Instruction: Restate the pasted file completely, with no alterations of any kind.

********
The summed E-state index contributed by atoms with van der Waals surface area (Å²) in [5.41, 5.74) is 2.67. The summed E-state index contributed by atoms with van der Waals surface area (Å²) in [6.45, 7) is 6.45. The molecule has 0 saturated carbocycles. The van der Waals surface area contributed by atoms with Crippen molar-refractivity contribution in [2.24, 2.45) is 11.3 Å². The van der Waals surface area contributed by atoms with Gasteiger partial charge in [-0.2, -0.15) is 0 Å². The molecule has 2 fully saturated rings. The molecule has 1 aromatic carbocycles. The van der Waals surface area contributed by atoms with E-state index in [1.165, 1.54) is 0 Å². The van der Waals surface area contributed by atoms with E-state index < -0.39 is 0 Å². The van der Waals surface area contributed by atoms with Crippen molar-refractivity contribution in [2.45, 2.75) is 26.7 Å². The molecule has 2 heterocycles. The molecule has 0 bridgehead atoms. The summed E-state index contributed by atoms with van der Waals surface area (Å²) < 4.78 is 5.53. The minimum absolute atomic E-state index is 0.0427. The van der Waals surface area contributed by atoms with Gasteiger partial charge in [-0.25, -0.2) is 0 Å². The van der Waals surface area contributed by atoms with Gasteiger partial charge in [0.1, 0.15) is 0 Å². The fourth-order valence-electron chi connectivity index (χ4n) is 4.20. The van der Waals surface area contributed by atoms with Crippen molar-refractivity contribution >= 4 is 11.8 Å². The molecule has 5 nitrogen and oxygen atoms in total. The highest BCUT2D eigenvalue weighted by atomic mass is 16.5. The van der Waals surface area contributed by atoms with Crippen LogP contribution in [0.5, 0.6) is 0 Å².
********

The summed E-state index contributed by atoms with van der Waals surface area (Å²) in [5.41, 5.74) is 2.67. The summed E-state index contributed by atoms with van der Waals surface area (Å²) in [6.45, 7) is 6.45. The molecule has 0 saturated carbocycles. The van der Waals surface area contributed by atoms with Crippen molar-refractivity contribution in [2.24, 2.45) is 11.3 Å². The van der Waals surface area contributed by atoms with Gasteiger partial charge in [-0.2, -0.15) is 0 Å². The molecule has 2 fully saturated rings. The molecule has 1 aromatic carbocycles. The van der Waals surface area contributed by atoms with E-state index in [1.165, 1.54) is 0 Å². The van der Waals surface area contributed by atoms with E-state index < -0.39 is 0 Å². The van der Waals surface area contributed by atoms with Crippen molar-refractivity contribution in [2.45, 2.75) is 26.7 Å². The molecule has 2 heterocycles. The molecule has 0 bridgehead atoms. The summed E-state index contributed by atoms with van der Waals surface area (Å²) < 4.78 is 5.53. The minimum absolute atomic E-state index is 0.0427. The van der Waals surface area contributed by atoms with Gasteiger partial charge in [-0.25, -0.2) is 0 Å². The van der Waals surface area contributed by atoms with Gasteiger partial charge in [0.1, 0.15) is 0 Å². The fourth-order valence-electron chi connectivity index (χ4n) is 4.20. The van der Waals surface area contributed by atoms with Crippen molar-refractivity contribution >= 4 is 11.8 Å². The molecule has 5 nitrogen and oxygen atoms in total. The highest BCUT2D eigenvalue weighted by atomic mass is 16.5. The van der Waals surface area contributed by atoms with Crippen LogP contribution in [0.5, 0.6) is 0 Å².